Design Awards

Yoko Inoue

Best of Category: Furniture

Z-Bar LED Desk Lamp

From the moment Beylerian flicked on the Z-Bar, flexed its neck and elbow joints, and checked the price ($129.95), he was filled with consumerist longing. "It's a classic," he raved. "It's a little bit '80s, a little masculine, a little of Sapper's Tizio but less busy and less expensive." His only quibble? "It looks like the in-house engineering department did it."

That's because it did. Koncept Technologies' chief engineer, Peter Ng, spent a year perfecting the design of the Z-Bar, which is manufactured in Hong Kong. "I always wanted to create a lamp that had just the essentials," Ng said. "At the same time I wanted the lamp to be functional and look good." A featherweight crop of LEDs enabled the designer to fulfill both profiles: Sixty-six bulbs put out more than 100 lumens focused in a 50-degree viewing angle, and the lamp's aluminum supports have been thinned to just 1/2 by 3/4 inches. The piece extends with birdlike grace 47 inches from a weighted base that can tuck under external hard drives or act as a makeshift coaster. Once Ng had prototyped the bendy body, he said, "I handed out samples to co-workers and friends. I went back and spent days and nights figuring out how to make the joints as adjustable as my testers wanted." There are three joints in the neck alone, including a hinge, a rotational joint, and the light bar's plug-in spot. (The company has since extended the LED line with four other variants, including mini Zs with 40 LEDs and I-shaped lamps with 38 LEDs.)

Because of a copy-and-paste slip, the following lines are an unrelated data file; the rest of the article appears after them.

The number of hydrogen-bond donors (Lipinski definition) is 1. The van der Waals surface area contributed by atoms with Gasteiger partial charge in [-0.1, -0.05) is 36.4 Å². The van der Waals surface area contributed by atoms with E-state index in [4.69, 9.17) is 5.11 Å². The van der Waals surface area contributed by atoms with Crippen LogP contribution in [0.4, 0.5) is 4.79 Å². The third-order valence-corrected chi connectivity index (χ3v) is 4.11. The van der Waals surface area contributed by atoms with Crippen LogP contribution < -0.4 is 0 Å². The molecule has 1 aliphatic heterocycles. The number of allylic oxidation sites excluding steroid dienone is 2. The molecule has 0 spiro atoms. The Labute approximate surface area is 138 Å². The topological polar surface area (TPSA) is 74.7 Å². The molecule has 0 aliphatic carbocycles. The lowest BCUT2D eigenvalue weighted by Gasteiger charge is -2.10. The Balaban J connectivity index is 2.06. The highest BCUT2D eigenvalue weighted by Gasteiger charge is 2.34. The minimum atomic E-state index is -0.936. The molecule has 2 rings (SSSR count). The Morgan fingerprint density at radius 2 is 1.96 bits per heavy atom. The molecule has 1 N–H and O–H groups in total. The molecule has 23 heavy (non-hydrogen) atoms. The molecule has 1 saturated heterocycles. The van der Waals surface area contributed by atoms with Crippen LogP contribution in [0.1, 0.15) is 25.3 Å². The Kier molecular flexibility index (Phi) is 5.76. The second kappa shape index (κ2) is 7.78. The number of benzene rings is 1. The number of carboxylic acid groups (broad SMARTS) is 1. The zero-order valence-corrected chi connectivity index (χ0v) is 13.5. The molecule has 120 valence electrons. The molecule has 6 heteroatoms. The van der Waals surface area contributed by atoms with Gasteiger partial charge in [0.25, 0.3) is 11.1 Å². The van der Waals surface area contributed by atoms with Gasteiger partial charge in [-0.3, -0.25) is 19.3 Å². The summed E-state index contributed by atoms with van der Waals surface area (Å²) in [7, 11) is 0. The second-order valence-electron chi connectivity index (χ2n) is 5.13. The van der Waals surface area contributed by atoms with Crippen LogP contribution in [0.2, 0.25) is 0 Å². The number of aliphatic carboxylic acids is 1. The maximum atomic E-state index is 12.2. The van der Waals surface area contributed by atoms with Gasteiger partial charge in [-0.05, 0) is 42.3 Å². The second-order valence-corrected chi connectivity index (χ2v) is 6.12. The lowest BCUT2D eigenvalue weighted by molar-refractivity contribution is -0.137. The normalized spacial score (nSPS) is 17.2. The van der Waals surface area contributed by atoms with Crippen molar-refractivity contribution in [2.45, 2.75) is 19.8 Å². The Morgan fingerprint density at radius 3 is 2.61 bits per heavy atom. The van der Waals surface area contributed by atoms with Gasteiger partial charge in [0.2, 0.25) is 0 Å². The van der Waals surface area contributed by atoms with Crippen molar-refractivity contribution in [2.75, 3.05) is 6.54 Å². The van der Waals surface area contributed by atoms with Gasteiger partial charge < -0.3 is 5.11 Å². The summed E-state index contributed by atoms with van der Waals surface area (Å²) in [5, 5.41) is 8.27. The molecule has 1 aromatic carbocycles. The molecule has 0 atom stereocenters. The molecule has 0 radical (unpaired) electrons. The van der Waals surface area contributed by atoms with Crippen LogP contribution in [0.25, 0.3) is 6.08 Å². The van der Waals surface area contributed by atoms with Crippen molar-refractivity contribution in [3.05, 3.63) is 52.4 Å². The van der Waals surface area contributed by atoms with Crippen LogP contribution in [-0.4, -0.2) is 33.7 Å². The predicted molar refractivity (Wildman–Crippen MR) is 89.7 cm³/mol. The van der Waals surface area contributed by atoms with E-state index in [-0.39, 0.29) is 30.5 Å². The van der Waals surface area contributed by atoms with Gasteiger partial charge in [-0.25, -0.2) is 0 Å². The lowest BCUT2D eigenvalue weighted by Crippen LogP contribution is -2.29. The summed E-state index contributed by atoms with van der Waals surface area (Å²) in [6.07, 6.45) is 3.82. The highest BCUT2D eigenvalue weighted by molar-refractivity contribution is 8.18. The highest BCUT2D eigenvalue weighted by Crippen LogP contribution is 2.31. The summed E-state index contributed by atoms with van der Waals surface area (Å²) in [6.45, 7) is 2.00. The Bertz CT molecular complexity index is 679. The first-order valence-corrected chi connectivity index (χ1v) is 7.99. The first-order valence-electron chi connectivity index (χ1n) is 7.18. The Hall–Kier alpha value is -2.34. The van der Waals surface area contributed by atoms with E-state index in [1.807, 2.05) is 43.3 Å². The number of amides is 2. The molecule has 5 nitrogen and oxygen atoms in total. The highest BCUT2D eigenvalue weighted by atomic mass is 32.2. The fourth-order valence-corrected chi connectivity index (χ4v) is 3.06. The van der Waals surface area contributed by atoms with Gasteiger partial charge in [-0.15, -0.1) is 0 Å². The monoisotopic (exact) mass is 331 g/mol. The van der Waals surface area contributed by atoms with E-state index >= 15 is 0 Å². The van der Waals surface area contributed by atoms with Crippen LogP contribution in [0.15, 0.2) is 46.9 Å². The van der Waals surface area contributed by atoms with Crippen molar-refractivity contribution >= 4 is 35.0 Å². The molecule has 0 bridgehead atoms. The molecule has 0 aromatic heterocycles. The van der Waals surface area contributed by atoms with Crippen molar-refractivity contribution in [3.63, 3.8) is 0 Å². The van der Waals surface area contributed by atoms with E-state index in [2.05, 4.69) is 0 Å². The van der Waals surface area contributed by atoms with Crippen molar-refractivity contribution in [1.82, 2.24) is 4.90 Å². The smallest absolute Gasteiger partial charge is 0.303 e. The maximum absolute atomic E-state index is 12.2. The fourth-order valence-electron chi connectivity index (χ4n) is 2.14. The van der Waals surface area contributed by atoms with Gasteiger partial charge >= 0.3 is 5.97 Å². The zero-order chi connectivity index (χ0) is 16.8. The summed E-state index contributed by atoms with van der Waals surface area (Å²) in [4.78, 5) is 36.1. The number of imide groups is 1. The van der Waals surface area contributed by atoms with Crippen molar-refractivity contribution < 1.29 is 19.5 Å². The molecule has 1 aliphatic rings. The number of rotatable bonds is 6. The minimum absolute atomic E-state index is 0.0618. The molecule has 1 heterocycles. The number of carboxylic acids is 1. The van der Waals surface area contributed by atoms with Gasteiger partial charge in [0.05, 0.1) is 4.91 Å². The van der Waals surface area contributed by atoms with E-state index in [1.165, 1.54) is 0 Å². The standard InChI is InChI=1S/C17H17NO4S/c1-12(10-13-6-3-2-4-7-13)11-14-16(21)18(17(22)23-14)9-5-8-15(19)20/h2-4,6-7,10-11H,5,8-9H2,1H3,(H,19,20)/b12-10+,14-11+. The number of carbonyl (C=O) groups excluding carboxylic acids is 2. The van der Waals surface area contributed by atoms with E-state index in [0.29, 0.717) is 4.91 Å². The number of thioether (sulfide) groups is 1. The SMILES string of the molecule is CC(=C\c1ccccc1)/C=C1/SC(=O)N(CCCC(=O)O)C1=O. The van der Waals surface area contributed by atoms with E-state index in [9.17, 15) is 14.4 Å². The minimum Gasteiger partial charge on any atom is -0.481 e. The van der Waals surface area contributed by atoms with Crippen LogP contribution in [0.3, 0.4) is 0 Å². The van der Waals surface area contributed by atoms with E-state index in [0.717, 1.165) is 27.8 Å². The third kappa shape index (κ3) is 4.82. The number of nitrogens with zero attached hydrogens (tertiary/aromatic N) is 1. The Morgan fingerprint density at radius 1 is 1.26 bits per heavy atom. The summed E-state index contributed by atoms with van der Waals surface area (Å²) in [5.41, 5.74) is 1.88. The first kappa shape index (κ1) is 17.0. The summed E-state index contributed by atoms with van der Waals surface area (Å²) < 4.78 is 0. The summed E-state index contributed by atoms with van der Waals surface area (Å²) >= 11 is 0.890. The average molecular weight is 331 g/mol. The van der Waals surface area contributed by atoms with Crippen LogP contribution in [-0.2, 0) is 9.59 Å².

Ng had originally wanted to cluster 80 LEDs atop the Z, but he eventually settled on 66 to keep the light affordable. "It uses the latest technology at a great price," Jeffrey Bernett said. Only Cara McCarty wasn't completely sold. "I wish I loved it," she said. "It's a very pleasing light and wonderfully discreet, but it doesn't grab me. It's purely pragmatic and functional, and the details to me aren't completely resolved. It's hardly even designed." "That's a good thing," George Beylerian countered.

In the end, the jurors were won over by its flexibility, in both a physical and metaphorical sense. "It's elegant and unobtrusive, and you can make so many shapes," Beylerian mused. "It's not confined. You could put it over an object, maybe a little Chinese sculpture." "And I could see someone typing under it at night," Bernett added. "I'd be concerned you might knock your arm on it while typing," McCarty said, but Beylerian had the last word: "So don't get your arm so close."


DESIGN/CLIENT Koncept Technologies (Monterey Park, CA): Peter Ng, product designer
MATERIALS Super-bright white LEDs, metallic-painted aluminum, plastic
SOFTWARE Pro/Engineer, AutoCAD, 3D Studio MAX

Provided by:
The International Design Magazine

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